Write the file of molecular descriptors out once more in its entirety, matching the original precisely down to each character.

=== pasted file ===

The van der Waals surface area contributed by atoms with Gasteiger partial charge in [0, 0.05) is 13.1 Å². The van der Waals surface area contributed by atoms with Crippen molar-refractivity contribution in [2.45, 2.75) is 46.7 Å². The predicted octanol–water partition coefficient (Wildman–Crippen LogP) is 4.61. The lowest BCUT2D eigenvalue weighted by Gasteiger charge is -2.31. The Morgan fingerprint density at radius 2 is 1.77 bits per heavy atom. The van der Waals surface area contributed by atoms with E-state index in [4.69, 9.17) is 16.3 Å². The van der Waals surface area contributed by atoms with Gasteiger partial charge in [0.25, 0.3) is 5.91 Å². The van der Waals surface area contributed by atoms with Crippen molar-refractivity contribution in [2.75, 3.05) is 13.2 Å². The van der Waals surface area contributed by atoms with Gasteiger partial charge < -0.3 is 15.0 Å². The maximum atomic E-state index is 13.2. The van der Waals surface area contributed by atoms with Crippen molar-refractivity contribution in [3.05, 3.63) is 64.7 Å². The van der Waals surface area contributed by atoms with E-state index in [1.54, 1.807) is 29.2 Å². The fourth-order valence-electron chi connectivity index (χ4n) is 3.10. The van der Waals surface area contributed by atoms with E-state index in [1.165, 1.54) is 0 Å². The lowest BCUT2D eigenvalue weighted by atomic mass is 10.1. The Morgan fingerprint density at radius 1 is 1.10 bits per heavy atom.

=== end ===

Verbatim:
The van der Waals surface area contributed by atoms with Gasteiger partial charge in [0, 0.05) is 13.1 Å². The van der Waals surface area contributed by atoms with Crippen molar-refractivity contribution in [2.45, 2.75) is 46.7 Å². The predicted octanol–water partition coefficient (Wildman–Crippen LogP) is 4.61. The lowest BCUT2D eigenvalue weighted by Gasteiger charge is -2.31. The Morgan fingerprint density at radius 2 is 1.77 bits per heavy atom. The van der Waals surface area contributed by atoms with E-state index in [4.69, 9.17) is 16.3 Å². The van der Waals surface area contributed by atoms with Gasteiger partial charge in [0.25, 0.3) is 5.91 Å². The van der Waals surface area contributed by atoms with Crippen molar-refractivity contribution in [2.75, 3.05) is 13.2 Å². The van der Waals surface area contributed by atoms with Gasteiger partial charge < -0.3 is 15.0 Å². The maximum atomic E-state index is 13.2. The van der Waals surface area contributed by atoms with Crippen molar-refractivity contribution in [3.05, 3.63) is 64.7 Å². The van der Waals surface area contributed by atoms with E-state index in [1.54, 1.807) is 29.2 Å². The fourth-order valence-electron chi connectivity index (χ4n) is 3.10. The van der Waals surface area contributed by atoms with E-state index in [1.165, 1.54) is 0 Å². The lowest BCUT2D eigenvalue weighted by atomic mass is 10.1. The Morgan fingerprint density at radius 1 is 1.10 bits per heavy atom.